I study past changes in Earth's climate to further our understanding of forcings, responses, and feedbacks in the climate system. I use a combination of isotope geochemistry and numerical modelling to reconstruct and understand these changes. Some of my active research projects, and selected publications, are listed below.

Volcanic forcing of climate

Volcanic eruptions provide one of the major natural forcings of climate, and thus past eruptions are opportunities to study how the climate responds to external forcing. Our best records of past volcanic events come from sulfate peaks in ice cores, but many of the key attributes that determine the climate forcing associated with an eruption are hidden. I have been developing new techniques to measure sulfur isotopes in ice cores to reconstruct the climate forcing potential of unidentified past eruptions.

McConnell et al. 2020. Extreme climate after massive eruption of Alaska’s Okmok volcano in 43 BCE and effects on the late Roman Republic and Ptolemaic Kingdom. PNAS, 117(27), 15443.

Burke et al., 2019. Stratospheric eruptions from tropical and extra-tropical volcanoes constrained using high-resolution sulfur isotopes in ice cores. EPSL, 521: 113-119.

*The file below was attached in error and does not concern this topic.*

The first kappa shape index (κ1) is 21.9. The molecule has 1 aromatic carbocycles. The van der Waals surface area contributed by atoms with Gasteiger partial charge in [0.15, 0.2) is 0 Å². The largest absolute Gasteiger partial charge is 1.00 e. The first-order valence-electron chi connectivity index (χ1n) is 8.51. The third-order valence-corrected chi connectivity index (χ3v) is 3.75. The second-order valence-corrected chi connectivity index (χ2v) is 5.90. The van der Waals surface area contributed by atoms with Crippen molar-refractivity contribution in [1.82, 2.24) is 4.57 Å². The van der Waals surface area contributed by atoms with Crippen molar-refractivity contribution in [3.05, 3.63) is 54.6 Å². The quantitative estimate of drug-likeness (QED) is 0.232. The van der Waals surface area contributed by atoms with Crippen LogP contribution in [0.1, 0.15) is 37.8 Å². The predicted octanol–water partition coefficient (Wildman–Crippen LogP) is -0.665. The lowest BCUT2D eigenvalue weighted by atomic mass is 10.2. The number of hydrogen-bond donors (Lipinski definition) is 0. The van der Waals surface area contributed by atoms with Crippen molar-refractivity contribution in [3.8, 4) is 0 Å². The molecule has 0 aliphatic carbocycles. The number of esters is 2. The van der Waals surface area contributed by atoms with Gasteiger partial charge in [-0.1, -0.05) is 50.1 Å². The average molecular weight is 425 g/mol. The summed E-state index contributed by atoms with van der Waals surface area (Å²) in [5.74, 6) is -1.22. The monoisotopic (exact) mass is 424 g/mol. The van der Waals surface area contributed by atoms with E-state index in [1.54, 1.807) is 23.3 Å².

McConnell et al., 2017. Synchronous volcanic eruptions and abrupt climate change ∼17.7 ka plausibly linked by stratospheric ozone depletion. PNAS, 114: 10035-10040.

Ocean carbon cycling in the Last Glacial Maximum & deglaciation

The end of the last ice age between 20 and 10 thousand years ago marks the largest, most recent natural perturbation to the carbon cycle, with atmospheric CO2 concentrations rising by 90 ppm. The ocean played a key role in this transition, but the exact mechanisms remain elusive. I have been using geochemical tracers (e.g. radiocarbon and boron isotopes) in marine calcifying organisms such as foraminifera and deep-sea corals to reconstruct when and how carbon moved from the ocean to the atmosphere.

Chen et al., (2020). Persistently well-ventilated intermediate-depth ocean through the last deglaciation. Nature Geoscience, 13(11), pp.733-738.

Rae et al., 2020. Overturning circulation, nutrient limitation, and warming in the Glacial North Pacific. Science Advances, 6(50), eabd1654.

Gray et al., 2018. Deglacial upwelling, productivity and CO2 outgassing in the North Pacific Ocean. Nature Geoscience, 11: 340-344.

Chen et al., 2015. Synchronous centennial abrupt events in the ocean and atmosphere during the last deglaciation. Science, 349:1537-1541.

Sea ice, circulation, and carbon dynamics in the Southern Ocean

The Southern Ocean plays a crucial role in setting the large scale global overturning circulation. Furthermore, the unique dynamics and biogeochemistry of this region contribute to its importance on glacial-interglacial carbon cycling. My research combines geochemical records from deep sea corals with dynamical models of this important region and highlights the importance that Southern Ocean sea ice has on circulation and carbon cycling on glacial-interglacial to centennial timescales.